Immigration Law

Fed Rack Up Major Immigration-Related Fines, Settlements Against Employers

Washington Apple Orchard Fined $2.25M - "U.S. Immigration and Customs Enforcement (ICE) reached a multimillion dollar settlement Tuesday with Prescott-based Broetje Orchards, LLC, for its civil violations of the Immigration Reform and Control Act related to verifying U.S. employment eligibility.

The Eastern Washington company will pay $2.25 million in civil penalties. This will remedy Employment Eligibility Verification form (Form I-9) issues uncovered during an administrative audit by ICE’s Homeland Security Investigations (HSI). The latest audit conducted last summer revealed that nearly 950 of the company’s employees were suspected of not being authorized to work in the United States.

Under the settlement agreement, Broetje Orchards does not admit to any criminal wrongdoing, but does acknowledge HSI auditors found that it continued to employ unauthorized workers after being advised by ICE those employees did not have permission to work in the United States. The agreement further calls for the firm to pay a lump sum fine to ICE within 30 days from the time the government invoices the company. On paying the fine, Broetje Orchards will be fully released from any further civil or criminal liability associated with conduct alleged by HSI to date." - ICE, June 4, 2015.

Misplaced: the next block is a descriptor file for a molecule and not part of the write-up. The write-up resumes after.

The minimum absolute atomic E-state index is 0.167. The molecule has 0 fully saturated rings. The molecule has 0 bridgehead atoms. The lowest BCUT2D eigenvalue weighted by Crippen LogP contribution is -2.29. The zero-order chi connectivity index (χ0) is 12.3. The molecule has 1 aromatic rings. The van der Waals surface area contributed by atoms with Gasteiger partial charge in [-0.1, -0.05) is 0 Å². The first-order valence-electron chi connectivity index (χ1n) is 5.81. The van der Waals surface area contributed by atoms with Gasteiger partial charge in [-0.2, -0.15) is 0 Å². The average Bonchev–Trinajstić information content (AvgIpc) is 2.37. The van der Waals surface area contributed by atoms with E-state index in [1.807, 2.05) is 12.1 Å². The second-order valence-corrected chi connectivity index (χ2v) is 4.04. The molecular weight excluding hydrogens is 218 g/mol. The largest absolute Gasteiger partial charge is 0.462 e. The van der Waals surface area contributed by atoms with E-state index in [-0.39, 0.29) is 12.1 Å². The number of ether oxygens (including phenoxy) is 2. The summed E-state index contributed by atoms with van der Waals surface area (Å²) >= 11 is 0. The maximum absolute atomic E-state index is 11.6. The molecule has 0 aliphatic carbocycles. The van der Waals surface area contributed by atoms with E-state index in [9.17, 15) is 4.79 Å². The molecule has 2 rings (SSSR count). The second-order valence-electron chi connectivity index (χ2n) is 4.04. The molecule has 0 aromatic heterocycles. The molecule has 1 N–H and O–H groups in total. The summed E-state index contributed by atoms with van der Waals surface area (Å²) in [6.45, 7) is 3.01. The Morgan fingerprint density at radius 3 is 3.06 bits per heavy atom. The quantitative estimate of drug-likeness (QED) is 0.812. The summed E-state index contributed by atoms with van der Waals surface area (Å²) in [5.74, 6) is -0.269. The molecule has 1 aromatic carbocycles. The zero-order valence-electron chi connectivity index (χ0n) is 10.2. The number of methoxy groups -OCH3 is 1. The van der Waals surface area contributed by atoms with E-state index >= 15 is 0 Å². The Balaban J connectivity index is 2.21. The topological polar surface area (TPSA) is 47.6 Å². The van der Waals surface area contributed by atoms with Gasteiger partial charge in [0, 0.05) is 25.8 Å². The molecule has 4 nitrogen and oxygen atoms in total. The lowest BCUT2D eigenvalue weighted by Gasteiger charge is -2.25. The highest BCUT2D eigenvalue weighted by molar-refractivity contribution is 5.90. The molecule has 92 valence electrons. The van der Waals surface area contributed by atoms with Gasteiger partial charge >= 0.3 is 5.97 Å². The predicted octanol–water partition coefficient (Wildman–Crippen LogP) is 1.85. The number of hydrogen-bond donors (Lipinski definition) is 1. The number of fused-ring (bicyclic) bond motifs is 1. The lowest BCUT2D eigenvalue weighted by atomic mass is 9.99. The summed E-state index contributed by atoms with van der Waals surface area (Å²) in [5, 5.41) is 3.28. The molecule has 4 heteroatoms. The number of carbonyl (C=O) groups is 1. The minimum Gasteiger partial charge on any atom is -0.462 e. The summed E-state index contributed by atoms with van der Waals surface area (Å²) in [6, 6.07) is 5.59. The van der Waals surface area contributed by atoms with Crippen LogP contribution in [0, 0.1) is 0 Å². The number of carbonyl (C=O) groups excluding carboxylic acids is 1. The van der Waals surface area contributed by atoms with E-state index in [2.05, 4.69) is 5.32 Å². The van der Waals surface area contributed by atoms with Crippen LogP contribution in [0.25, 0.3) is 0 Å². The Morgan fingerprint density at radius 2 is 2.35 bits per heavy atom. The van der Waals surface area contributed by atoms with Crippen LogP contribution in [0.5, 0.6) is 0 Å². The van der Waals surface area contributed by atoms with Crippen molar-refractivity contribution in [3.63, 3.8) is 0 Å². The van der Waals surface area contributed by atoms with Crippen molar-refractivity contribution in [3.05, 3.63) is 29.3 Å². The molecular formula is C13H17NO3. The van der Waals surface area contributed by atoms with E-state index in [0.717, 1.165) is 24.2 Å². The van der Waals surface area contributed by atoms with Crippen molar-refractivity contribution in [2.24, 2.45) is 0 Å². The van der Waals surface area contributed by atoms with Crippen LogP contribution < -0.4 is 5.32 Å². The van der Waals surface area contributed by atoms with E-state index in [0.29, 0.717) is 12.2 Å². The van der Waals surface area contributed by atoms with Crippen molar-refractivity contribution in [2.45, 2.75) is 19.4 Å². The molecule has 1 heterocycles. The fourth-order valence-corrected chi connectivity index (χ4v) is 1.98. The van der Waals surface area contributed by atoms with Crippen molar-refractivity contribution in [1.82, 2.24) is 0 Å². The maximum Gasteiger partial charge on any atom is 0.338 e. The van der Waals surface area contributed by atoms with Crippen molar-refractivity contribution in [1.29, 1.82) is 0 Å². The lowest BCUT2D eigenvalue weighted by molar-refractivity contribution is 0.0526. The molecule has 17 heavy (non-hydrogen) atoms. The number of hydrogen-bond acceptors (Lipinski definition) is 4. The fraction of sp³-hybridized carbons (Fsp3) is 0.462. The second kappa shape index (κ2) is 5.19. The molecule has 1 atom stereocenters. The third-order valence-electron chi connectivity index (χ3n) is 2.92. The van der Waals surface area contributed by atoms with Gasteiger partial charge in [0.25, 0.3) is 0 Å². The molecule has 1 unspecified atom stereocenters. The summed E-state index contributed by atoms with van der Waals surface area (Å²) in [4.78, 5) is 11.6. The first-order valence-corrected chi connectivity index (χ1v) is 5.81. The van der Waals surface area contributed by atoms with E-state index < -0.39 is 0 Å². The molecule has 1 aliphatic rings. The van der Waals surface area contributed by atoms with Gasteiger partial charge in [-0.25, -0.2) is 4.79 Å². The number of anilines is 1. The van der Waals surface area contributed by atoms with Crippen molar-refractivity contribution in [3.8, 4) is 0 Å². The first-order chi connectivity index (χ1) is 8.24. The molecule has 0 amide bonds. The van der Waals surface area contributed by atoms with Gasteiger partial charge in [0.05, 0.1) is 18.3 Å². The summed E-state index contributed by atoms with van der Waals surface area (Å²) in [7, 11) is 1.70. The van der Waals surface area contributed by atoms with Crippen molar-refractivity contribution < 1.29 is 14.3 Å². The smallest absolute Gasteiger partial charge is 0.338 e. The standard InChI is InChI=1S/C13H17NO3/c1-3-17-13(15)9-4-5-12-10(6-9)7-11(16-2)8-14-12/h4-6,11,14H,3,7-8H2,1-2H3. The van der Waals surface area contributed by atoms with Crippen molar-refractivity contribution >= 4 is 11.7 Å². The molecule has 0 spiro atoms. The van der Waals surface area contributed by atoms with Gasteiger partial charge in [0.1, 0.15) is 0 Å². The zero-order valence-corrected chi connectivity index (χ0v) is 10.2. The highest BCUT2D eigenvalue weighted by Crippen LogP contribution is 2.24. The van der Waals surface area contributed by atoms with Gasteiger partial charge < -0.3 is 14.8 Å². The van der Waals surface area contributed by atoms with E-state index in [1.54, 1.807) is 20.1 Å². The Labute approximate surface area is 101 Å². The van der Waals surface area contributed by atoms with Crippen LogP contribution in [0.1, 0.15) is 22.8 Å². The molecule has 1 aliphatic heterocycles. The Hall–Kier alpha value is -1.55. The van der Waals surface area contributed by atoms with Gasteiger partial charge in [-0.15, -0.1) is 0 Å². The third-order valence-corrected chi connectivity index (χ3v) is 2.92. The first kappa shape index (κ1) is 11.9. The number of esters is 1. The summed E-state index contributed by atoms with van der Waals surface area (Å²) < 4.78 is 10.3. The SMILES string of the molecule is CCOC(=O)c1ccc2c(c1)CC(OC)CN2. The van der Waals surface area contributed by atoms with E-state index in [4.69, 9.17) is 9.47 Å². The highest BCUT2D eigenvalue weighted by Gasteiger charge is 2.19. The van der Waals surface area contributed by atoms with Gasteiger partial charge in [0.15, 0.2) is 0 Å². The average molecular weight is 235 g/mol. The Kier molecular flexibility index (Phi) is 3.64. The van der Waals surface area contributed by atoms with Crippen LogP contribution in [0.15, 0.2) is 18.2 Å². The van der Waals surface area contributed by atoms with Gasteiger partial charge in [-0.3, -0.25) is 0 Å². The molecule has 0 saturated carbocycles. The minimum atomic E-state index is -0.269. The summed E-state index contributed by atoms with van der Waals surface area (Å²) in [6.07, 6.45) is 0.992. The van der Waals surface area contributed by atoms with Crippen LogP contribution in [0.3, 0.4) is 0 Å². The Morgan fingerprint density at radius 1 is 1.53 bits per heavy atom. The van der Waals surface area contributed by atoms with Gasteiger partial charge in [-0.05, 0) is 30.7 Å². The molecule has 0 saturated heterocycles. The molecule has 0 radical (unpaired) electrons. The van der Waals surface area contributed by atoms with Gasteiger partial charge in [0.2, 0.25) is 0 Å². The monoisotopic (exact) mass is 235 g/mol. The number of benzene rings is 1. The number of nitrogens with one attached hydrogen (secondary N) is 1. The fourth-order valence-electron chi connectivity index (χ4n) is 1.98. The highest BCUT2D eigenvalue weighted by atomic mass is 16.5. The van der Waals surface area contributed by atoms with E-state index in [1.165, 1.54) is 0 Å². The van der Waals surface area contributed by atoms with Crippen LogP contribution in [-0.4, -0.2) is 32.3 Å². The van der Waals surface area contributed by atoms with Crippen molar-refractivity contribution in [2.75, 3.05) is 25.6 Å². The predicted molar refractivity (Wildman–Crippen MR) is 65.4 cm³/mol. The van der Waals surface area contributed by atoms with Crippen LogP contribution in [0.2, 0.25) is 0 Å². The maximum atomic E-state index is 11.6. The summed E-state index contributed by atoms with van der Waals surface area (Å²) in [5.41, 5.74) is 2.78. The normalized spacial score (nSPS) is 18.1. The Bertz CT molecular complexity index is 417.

California Farm Labor Contractor Settles With DOJ for $320K- "The Justice Department reached an agreement today with Luis Esparza Services, Inc. (LES), a farm labor contractor company based in Bakersfield, California, resolving claims that the company discriminated against individuals because of citizenship status in violation of the Immigration and Nationality Act (INA). This agreement contains the largest civil penalty the Justice Department has ever secured to resolve a discrimination claim under the INA.

The Justice Department’s investigation found that LES required work-authorized non-U.S. citizens to produce documents issued by the Department of Homeland Security as a condition of employment, but did not require the same of U.S. citizen workers. The anti-discrimination provision of the INA prohibits employers from placing additional documentary burdens on workers during the employment eligibility verification process based on their citizenship status.

Under the settlement agreement, LES will pay $320,000 in civil penalties; compensate a worker who lost wages due to LES’s employment eligibility verification practices; undergo training on the anti-discrimination provision of the INA; revise its employment eligibility verification policies; and be subject to monitoring of its employment eligibility verification practices for three years." - DOJ, May 27, 2015.